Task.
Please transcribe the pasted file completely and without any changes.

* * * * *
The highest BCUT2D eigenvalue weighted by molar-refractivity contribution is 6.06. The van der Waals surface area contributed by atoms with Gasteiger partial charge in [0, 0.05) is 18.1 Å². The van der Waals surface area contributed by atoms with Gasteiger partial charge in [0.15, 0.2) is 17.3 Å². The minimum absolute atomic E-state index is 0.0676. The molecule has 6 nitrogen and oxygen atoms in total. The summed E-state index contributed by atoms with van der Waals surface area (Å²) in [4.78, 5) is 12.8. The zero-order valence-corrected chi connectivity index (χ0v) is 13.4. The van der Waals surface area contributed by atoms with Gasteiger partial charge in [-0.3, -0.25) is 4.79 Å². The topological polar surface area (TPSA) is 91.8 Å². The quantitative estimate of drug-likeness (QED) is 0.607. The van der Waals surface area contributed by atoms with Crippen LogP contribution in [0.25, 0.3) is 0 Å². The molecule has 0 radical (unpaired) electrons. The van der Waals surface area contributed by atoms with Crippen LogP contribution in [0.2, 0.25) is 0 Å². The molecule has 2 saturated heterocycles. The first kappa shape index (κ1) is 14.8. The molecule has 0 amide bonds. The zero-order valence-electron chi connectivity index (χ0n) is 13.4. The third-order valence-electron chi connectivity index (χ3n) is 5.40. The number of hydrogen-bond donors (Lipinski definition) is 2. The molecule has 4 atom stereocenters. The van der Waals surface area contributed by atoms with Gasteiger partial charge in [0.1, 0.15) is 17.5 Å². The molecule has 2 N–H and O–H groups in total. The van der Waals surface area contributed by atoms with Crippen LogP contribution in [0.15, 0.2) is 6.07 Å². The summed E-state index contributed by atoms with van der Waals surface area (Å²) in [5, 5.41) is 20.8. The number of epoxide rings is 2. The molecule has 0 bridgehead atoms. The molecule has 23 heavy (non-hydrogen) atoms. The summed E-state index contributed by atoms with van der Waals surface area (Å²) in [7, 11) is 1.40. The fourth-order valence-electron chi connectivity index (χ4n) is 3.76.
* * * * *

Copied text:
The highest BCUT2D eigenvalue weighted by molar-refractivity contribution is 6.06. The van der Waals surface area contributed by atoms with Gasteiger partial charge in [0, 0.05) is 18.1 Å². The van der Waals surface area contributed by atoms with Gasteiger partial charge in [0.15, 0.2) is 17.3 Å². The minimum absolute atomic E-state index is 0.0676. The molecule has 6 nitrogen and oxygen atoms in total. The summed E-state index contributed by atoms with van der Waals surface area (Å²) in [4.78, 5) is 12.8. The zero-order valence-corrected chi connectivity index (χ0v) is 13.4. The van der Waals surface area contributed by atoms with Gasteiger partial charge in [-0.3, -0.25) is 4.79 Å². The topological polar surface area (TPSA) is 91.8 Å². The quantitative estimate of drug-likeness (QED) is 0.607. The van der Waals surface area contributed by atoms with Crippen LogP contribution in [0.25, 0.3) is 0 Å². The molecule has 0 radical (unpaired) electrons. The van der Waals surface area contributed by atoms with Crippen LogP contribution in [0.2, 0.25) is 0 Å². The molecule has 2 saturated heterocycles. The first kappa shape index (κ1) is 14.8. The molecule has 0 amide bonds. The zero-order valence-electron chi connectivity index (χ0n) is 13.4. The third-order valence-electron chi connectivity index (χ3n) is 5.40. The number of hydrogen-bond donors (Lipinski definition) is 2. The molecule has 4 atom stereocenters. The van der Waals surface area contributed by atoms with Gasteiger partial charge in [0.1, 0.15) is 17.5 Å². The molecule has 2 N–H and O–H groups in total. The van der Waals surface area contributed by atoms with Crippen LogP contribution in [0.15, 0.2) is 6.07 Å². The summed E-state index contributed by atoms with van der Waals surface area (Å²) in [5, 5.41) is 20.8. The number of epoxide rings is 2. The molecule has 0 bridgehead atoms. The molecule has 23 heavy (non-hydrogen) atoms. The summed E-state index contributed by atoms with van der Waals surface area (Å²) in [7, 11) is 1.40. The fourth-order valence-electron chi connectivity index (χ4n) is 3.76.